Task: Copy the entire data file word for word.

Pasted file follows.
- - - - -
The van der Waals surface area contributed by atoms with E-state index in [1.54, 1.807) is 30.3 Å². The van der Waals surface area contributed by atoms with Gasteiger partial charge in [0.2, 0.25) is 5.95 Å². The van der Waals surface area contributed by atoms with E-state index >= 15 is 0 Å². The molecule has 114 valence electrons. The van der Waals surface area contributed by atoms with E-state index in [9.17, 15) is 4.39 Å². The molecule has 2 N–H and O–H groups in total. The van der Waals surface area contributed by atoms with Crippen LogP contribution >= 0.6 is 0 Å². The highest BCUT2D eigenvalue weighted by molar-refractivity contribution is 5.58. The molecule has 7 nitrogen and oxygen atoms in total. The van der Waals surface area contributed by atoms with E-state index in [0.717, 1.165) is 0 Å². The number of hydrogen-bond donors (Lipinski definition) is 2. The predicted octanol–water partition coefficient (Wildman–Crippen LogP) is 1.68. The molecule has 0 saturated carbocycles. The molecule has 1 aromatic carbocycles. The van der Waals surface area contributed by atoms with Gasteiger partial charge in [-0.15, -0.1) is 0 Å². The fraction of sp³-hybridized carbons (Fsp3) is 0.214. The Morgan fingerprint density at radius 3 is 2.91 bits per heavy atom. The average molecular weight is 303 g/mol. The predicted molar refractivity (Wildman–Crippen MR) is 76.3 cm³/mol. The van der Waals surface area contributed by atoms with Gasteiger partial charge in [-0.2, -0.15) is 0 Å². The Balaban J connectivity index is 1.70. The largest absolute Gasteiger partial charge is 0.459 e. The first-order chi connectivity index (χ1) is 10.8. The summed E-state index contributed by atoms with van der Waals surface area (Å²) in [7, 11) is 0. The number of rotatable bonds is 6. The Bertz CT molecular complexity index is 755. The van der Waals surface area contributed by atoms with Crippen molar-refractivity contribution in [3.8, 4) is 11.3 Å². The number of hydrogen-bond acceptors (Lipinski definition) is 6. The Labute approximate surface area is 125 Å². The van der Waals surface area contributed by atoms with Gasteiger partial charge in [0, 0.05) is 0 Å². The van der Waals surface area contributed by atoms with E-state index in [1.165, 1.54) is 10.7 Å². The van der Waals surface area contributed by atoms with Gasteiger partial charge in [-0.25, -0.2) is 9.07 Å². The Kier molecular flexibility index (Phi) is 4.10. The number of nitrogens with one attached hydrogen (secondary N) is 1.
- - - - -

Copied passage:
The van der Waals surface area contributed by atoms with E-state index in [1.54, 1.807) is 30.3 Å². The van der Waals surface area contributed by atoms with Gasteiger partial charge in [0.2, 0.25) is 5.95 Å². The van der Waals surface area contributed by atoms with E-state index >= 15 is 0 Å². The molecule has 114 valence electrons. The van der Waals surface area contributed by atoms with E-state index in [9.17, 15) is 4.39 Å². The molecule has 2 N–H and O–H groups in total. The van der Waals surface area contributed by atoms with Crippen LogP contribution >= 0.6 is 0 Å². The highest BCUT2D eigenvalue weighted by molar-refractivity contribution is 5.58. The molecule has 7 nitrogen and oxygen atoms in total. The van der Waals surface area contributed by atoms with E-state index in [0.717, 1.165) is 0 Å². The number of hydrogen-bond donors (Lipinski definition) is 2. The predicted octanol–water partition coefficient (Wildman–Crippen LogP) is 1.68. The molecule has 0 saturated carbocycles. The molecule has 1 aromatic carbocycles. The van der Waals surface area contributed by atoms with Gasteiger partial charge in [-0.15, -0.1) is 0 Å². The fraction of sp³-hybridized carbons (Fsp3) is 0.214. The Morgan fingerprint density at radius 3 is 2.91 bits per heavy atom. The average molecular weight is 303 g/mol. The predicted molar refractivity (Wildman–Crippen MR) is 76.3 cm³/mol. The van der Waals surface area contributed by atoms with Gasteiger partial charge in [-0.2, -0.15) is 0 Å². The Balaban J connectivity index is 1.70. The largest absolute Gasteiger partial charge is 0.459 e. The first-order chi connectivity index (χ1) is 10.8. The summed E-state index contributed by atoms with van der Waals surface area (Å²) in [7, 11) is 0. The number of rotatable bonds is 6. The Bertz CT molecular complexity index is 755. The van der Waals surface area contributed by atoms with Crippen molar-refractivity contribution in [3.8, 4) is 11.3 Å². The number of hydrogen-bond acceptors (Lipinski definition) is 6. The Labute approximate surface area is 125 Å². The van der Waals surface area contributed by atoms with Gasteiger partial charge in [0, 0.05) is 0 Å². The van der Waals surface area contributed by atoms with E-state index in [1.165, 1.54) is 10.7 Å². The van der Waals surface area contributed by atoms with Gasteiger partial charge in [-0.25, -0.2) is 9.07 Å². The Kier molecular flexibility index (Phi) is 4.10. The number of nitrogens with one attached hydrogen (secondary N) is 1.